Arts Committee to Consider Brother Asaiah Statue

Aaron Selbig
Brother Asaiah Bates
Morris News photo

     A proposal to put a bronze statue of Brother Asaiah Bates at WKFL Park in downtown Homer has drawn some controversy. After the Homer City Council sent the plan back to committee at its last meeting, it appears the community conversation will continue.

     At Monday night’s council meeting, the conversation centered on what Brother Asaiah – a man known in part for his modesty – would’ve wanted himself.

     Ken Landfield was a friend of Brother Asaiah. Landfield acknowledged that a statue could serve as a reminder, especially to Homer newcomers, of Asaiah’s importance in Homer history, of what the man stood for and what he meant to the people of Homer. Landfield says he is not convinced, however, that Asaiah would've wanted such a statue.

     "'Throw me in a paper sack, walk away and don't look back' is the sentiment that I recall," said Landfield.

     Landfield suggested that another location, like perhaps the Homer Public Library, might be a more suitable location for the statue.

     Michael Kennedy was also a friend of Asaiah’s. Kennedy agreed that Asaiah would likely not appreciate the statue and he also raised the possibility that a public statue of the man could raise an issue of “separation of church and state.”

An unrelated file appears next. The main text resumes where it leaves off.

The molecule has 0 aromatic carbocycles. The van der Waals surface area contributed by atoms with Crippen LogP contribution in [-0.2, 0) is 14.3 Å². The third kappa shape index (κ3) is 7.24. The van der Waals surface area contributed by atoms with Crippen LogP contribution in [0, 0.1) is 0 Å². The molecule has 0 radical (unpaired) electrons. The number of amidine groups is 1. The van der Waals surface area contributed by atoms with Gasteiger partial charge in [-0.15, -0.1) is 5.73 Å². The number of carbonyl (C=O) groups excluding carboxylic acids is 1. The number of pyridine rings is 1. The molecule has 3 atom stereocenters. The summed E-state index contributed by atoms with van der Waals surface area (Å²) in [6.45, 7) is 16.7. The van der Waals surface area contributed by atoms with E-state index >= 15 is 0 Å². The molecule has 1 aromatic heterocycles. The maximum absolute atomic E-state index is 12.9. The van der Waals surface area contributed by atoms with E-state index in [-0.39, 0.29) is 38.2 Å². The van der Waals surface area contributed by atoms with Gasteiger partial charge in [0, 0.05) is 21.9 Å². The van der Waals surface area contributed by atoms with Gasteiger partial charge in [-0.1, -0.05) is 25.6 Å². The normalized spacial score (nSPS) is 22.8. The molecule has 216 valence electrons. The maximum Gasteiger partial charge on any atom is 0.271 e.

Homer artist Leo Vait was commissioned by private citizens to build the bronze sculpture. Vait brought with him Monday night a photograph of Brother Asaiah that he said was taken in 1996 for the express purpose of one day becoming a public sculpture.

     "He posed for me knowing it was going to go into a public setting," said Vait. "He's volunteering, knowing that his image was going to appear in public. I think the photo speaks for itself."

     According to his biography, Bates was born in Pilot Mountain, North Carolina. He was a veteran of World War II who came to Homer with the “Barefooters” in the 1950s. Bates was a pacifist who strongly believed in Homer as a central point of creativity and artistic endeavor. He was known for writing frequent letters to the Homer News and for a time, he served on the Homer City Council. Bates passed away in 2000 at the age of 78.

     After some debate, the council decided to postpone the issue while the Public Arts Committee has a chance to hold at least one public hearing. The council will likely take it up once again at its first meeting in March.